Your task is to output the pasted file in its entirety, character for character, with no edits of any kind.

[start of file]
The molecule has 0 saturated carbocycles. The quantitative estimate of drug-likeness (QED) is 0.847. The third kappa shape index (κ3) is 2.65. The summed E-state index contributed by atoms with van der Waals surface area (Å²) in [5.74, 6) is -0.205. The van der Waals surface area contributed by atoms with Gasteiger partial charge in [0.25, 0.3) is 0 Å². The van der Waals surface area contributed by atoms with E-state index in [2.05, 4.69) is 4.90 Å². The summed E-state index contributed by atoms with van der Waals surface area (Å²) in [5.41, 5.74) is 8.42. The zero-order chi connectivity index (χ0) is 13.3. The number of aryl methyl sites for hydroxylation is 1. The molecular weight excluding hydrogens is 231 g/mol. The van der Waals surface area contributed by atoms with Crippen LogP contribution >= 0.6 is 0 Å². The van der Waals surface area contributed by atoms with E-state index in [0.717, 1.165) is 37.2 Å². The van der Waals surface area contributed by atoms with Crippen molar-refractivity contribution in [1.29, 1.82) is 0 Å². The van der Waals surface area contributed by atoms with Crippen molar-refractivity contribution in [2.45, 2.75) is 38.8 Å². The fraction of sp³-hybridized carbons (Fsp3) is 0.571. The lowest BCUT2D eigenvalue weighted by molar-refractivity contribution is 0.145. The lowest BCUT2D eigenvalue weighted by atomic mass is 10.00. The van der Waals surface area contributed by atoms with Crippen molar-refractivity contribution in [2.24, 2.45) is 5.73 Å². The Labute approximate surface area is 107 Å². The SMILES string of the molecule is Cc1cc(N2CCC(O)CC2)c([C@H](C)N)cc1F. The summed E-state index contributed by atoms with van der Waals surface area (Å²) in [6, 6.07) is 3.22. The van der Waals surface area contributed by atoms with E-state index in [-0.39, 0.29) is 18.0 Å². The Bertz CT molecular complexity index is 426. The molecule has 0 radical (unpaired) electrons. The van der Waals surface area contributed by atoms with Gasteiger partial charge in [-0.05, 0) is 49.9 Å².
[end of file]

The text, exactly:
The molecule has 0 saturated carbocycles. The quantitative estimate of drug-likeness (QED) is 0.847. The third kappa shape index (κ3) is 2.65. The summed E-state index contributed by atoms with van der Waals surface area (Å²) in [5.74, 6) is -0.205. The van der Waals surface area contributed by atoms with Gasteiger partial charge in [0.25, 0.3) is 0 Å². The van der Waals surface area contributed by atoms with E-state index in [2.05, 4.69) is 4.90 Å². The summed E-state index contributed by atoms with van der Waals surface area (Å²) in [5.41, 5.74) is 8.42. The zero-order chi connectivity index (χ0) is 13.3. The number of aryl methyl sites for hydroxylation is 1. The molecular weight excluding hydrogens is 231 g/mol. The van der Waals surface area contributed by atoms with Crippen LogP contribution >= 0.6 is 0 Å². The van der Waals surface area contributed by atoms with E-state index in [0.717, 1.165) is 37.2 Å². The van der Waals surface area contributed by atoms with Crippen molar-refractivity contribution in [1.29, 1.82) is 0 Å². The van der Waals surface area contributed by atoms with Crippen molar-refractivity contribution in [2.45, 2.75) is 38.8 Å². The fraction of sp³-hybridized carbons (Fsp3) is 0.571. The lowest BCUT2D eigenvalue weighted by molar-refractivity contribution is 0.145. The lowest BCUT2D eigenvalue weighted by atomic mass is 10.00. The van der Waals surface area contributed by atoms with Crippen molar-refractivity contribution in [2.24, 2.45) is 5.73 Å². The Labute approximate surface area is 107 Å². The SMILES string of the molecule is Cc1cc(N2CCC(O)CC2)c([C@H](C)N)cc1F. The summed E-state index contributed by atoms with van der Waals surface area (Å²) in [6, 6.07) is 3.22. The van der Waals surface area contributed by atoms with E-state index in [-0.39, 0.29) is 18.0 Å². The Bertz CT molecular complexity index is 426. The molecule has 0 radical (unpaired) electrons. The van der Waals surface area contributed by atoms with Gasteiger partial charge in [-0.05, 0) is 49.9 Å².